A prototype robot that uses intense suction to climb around the outside of aircraft and inspect them for damage has successfully been trialled at Cranfield University. For more information see the IDTechEx report on Mobile Robots and Drones in Material Handling and Logistics 2018-2038.
The four-wheeled Vortex Robot, developed as part of the CompInnova project, was tested in field trials using Cranfield's Boeing 737 and was able to stick to and move around the sides and underbelly of the plane.
Structural inspection of aircraft components is currently done manually, making it time-consuming, subject to human error, and costly, with aircraft maintenance expenditure usually representing 20% of overall operating costs.
Professor Iain Gray, Director of Aerospace at Cranfield University and Principal Investigator of the project said: "There is an increasing use of composites throughout large and small aircraft structures. Developing new, efficient, modern ways to inspect those composites is a real key performance driver."
Georgios Andrikopoulos, post-doctoral researcher at Lulea University of Technology, who is leading the development of the Vortex platform, said: "We successfully tested the capabilities of the robot prototype on all different surfaces of the airplane, even the transition beneath the wing and fuselage. This is really challenging to accomplish because the robot will have to support a big payload in relation to its size."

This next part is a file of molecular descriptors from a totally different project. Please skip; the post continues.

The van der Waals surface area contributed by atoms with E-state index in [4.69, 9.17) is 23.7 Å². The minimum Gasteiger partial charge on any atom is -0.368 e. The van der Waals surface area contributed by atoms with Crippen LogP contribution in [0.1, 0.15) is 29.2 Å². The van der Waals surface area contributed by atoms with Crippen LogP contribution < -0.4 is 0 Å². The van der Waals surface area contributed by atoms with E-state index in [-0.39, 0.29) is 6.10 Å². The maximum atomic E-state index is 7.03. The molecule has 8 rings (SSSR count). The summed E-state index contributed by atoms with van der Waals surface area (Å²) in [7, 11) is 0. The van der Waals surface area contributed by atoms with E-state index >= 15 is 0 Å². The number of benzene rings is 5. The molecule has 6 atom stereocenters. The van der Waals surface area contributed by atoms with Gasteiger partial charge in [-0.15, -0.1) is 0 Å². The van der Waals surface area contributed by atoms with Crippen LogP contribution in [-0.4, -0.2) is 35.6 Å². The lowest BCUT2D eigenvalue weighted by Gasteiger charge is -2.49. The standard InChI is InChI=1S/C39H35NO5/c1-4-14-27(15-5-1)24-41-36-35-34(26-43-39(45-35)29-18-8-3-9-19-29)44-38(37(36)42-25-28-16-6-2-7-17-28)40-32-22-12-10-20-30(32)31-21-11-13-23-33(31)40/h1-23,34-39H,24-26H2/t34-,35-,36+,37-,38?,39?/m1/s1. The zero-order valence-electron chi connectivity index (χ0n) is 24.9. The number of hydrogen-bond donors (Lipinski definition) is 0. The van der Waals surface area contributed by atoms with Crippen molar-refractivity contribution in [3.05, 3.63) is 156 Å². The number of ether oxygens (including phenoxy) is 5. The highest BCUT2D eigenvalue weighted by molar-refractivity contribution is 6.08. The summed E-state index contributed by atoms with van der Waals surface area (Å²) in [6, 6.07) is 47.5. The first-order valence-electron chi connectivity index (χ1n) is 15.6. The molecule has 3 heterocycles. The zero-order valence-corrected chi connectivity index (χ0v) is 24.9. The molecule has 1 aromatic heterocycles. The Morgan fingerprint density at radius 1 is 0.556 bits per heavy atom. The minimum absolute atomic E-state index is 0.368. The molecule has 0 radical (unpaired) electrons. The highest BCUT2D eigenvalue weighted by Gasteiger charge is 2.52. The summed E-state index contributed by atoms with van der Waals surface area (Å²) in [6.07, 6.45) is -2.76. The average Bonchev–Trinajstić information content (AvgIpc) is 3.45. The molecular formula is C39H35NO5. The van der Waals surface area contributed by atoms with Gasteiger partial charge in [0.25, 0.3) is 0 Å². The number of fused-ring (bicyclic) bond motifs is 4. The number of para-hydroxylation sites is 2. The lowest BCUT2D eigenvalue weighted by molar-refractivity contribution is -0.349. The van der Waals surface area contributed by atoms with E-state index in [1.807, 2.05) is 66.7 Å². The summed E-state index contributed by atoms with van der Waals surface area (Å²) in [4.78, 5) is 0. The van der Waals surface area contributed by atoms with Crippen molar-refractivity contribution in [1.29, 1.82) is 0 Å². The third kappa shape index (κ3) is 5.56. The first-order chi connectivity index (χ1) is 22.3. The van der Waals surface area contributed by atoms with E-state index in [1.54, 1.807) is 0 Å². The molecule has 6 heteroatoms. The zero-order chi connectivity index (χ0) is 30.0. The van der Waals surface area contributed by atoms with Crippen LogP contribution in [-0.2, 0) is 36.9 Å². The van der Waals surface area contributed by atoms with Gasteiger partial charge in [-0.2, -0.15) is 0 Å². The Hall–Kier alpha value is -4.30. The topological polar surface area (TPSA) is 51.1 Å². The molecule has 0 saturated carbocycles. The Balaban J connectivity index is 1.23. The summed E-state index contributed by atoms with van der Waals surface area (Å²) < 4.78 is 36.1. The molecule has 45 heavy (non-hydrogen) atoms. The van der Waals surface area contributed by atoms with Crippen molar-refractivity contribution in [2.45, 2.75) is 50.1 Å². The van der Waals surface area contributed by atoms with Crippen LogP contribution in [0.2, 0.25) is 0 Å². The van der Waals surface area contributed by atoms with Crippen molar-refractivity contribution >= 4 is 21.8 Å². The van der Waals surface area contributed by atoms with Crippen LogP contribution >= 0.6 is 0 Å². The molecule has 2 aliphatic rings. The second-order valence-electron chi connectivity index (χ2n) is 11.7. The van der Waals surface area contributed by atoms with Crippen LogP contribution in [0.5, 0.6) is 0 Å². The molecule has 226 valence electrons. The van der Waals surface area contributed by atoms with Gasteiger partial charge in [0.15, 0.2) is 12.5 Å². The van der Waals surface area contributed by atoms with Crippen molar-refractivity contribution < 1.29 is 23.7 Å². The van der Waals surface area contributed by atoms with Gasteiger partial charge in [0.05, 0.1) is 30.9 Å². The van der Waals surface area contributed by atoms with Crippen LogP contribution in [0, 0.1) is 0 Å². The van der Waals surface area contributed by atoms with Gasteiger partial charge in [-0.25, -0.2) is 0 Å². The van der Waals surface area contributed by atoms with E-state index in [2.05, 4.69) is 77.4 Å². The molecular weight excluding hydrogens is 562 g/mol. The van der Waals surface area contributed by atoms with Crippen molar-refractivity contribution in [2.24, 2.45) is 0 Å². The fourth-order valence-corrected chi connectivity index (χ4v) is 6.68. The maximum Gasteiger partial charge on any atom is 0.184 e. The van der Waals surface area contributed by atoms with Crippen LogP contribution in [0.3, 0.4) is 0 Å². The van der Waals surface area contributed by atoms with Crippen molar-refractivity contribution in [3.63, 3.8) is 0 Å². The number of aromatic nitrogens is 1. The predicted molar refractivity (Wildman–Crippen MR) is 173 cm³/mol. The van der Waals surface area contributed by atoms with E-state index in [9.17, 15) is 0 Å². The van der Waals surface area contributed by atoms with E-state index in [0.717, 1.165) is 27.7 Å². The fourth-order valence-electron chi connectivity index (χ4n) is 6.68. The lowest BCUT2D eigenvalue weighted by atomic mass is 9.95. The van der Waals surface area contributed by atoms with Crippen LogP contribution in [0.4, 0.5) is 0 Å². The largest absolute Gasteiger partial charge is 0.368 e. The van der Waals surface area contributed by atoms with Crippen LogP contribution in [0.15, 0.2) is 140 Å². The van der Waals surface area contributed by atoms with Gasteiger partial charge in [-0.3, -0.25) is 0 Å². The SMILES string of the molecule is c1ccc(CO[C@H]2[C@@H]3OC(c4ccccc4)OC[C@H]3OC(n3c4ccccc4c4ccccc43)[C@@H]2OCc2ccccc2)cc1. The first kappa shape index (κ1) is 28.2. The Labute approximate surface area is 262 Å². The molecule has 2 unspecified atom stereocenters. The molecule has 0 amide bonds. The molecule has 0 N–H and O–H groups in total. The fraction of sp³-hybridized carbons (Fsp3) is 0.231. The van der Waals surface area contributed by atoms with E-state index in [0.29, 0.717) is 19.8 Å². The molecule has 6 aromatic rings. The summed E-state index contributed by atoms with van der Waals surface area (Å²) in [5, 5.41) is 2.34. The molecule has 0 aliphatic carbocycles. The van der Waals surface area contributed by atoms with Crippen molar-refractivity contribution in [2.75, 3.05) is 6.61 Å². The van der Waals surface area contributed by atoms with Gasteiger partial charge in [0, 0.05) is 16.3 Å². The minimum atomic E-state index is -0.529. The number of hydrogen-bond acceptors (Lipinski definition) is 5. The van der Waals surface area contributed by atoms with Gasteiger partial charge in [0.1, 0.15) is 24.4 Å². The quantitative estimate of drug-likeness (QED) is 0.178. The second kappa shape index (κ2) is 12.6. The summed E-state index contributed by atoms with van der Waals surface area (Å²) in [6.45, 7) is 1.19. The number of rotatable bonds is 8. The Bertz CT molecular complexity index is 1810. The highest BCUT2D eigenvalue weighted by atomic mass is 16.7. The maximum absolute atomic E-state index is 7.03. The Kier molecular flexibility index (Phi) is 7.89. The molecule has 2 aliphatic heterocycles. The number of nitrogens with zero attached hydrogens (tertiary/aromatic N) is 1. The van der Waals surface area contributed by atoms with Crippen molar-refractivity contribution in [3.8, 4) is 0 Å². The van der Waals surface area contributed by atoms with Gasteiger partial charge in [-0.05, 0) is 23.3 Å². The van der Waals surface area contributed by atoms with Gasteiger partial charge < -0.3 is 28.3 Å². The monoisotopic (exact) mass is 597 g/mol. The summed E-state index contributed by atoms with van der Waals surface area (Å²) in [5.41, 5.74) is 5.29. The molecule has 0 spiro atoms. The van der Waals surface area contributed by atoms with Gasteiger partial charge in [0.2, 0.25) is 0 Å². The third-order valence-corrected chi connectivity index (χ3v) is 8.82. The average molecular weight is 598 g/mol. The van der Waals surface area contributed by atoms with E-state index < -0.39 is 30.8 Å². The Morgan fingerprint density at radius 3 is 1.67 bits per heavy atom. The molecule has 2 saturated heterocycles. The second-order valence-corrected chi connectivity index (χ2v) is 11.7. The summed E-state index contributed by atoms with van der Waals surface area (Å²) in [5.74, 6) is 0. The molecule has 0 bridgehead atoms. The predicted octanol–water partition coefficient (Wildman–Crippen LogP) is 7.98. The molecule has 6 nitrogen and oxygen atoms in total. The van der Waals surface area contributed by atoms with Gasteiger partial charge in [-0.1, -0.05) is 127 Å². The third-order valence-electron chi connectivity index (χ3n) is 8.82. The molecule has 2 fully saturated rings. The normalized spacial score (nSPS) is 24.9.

An autonomous version of the robot equipped with sensors for inspection and tools for repair is now being developed by the project team and could carry a payload of around 9kg, including ultrasonic and thermal imaging cameras for detecting damage, and a laser to remove and repair it.
The ultimate plan is for teams of robots to work collaboratively, improving speed and efficiency further.
The CompInnova project involves five partners from across Europe and has received funding from the European Union's H2020 Framework Programme.
Source and top image: Cranfield University